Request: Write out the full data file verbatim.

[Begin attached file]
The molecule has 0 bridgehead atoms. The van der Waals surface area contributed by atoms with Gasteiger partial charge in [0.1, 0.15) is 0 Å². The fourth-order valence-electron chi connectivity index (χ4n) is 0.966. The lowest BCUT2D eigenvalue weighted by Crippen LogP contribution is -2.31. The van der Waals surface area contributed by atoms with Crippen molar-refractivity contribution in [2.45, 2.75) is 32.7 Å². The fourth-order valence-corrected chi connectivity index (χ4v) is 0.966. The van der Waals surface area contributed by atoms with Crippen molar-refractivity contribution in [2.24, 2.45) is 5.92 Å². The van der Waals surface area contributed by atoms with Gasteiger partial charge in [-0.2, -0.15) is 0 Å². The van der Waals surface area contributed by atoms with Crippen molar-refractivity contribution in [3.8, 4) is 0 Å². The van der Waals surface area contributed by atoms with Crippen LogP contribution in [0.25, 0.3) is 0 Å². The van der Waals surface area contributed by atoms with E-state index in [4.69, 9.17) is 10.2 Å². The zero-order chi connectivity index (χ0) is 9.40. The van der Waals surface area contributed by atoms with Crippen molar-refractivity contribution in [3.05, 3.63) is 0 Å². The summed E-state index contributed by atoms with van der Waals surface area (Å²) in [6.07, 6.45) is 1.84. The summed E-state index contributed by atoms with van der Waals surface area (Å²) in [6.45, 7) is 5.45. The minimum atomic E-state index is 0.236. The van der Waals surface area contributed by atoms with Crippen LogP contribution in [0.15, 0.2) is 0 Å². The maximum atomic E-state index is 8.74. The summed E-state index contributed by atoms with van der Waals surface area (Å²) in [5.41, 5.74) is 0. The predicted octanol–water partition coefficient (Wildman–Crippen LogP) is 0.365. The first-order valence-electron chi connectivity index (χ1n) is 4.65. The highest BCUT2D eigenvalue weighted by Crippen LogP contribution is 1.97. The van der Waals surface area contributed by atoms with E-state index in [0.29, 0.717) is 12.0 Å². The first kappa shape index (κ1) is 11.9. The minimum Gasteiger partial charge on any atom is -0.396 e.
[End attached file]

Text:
The molecule has 0 bridgehead atoms. The van der Waals surface area contributed by atoms with Gasteiger partial charge in [0.1, 0.15) is 0 Å². The fourth-order valence-electron chi connectivity index (χ4n) is 0.966. The lowest BCUT2D eigenvalue weighted by Crippen LogP contribution is -2.31. The van der Waals surface area contributed by atoms with Crippen molar-refractivity contribution in [2.45, 2.75) is 32.7 Å². The fourth-order valence-corrected chi connectivity index (χ4v) is 0.966. The van der Waals surface area contributed by atoms with Crippen molar-refractivity contribution in [2.24, 2.45) is 5.92 Å². The van der Waals surface area contributed by atoms with Gasteiger partial charge in [-0.2, -0.15) is 0 Å². The van der Waals surface area contributed by atoms with Crippen molar-refractivity contribution in [3.8, 4) is 0 Å². The van der Waals surface area contributed by atoms with Crippen LogP contribution in [0.25, 0.3) is 0 Å². The van der Waals surface area contributed by atoms with E-state index in [4.69, 9.17) is 10.2 Å². The zero-order chi connectivity index (χ0) is 9.40. The van der Waals surface area contributed by atoms with Crippen molar-refractivity contribution in [3.05, 3.63) is 0 Å². The summed E-state index contributed by atoms with van der Waals surface area (Å²) in [6.07, 6.45) is 1.84. The summed E-state index contributed by atoms with van der Waals surface area (Å²) in [6.45, 7) is 5.45. The minimum atomic E-state index is 0.236. The van der Waals surface area contributed by atoms with Crippen LogP contribution in [0.15, 0.2) is 0 Å². The maximum atomic E-state index is 8.74. The summed E-state index contributed by atoms with van der Waals surface area (Å²) in [5.41, 5.74) is 0. The predicted octanol–water partition coefficient (Wildman–Crippen LogP) is 0.365. The first-order valence-electron chi connectivity index (χ1n) is 4.65. The highest BCUT2D eigenvalue weighted by Crippen LogP contribution is 1.97. The van der Waals surface area contributed by atoms with E-state index in [0.29, 0.717) is 12.0 Å². The first kappa shape index (κ1) is 11.9. The minimum Gasteiger partial charge on any atom is -0.396 e.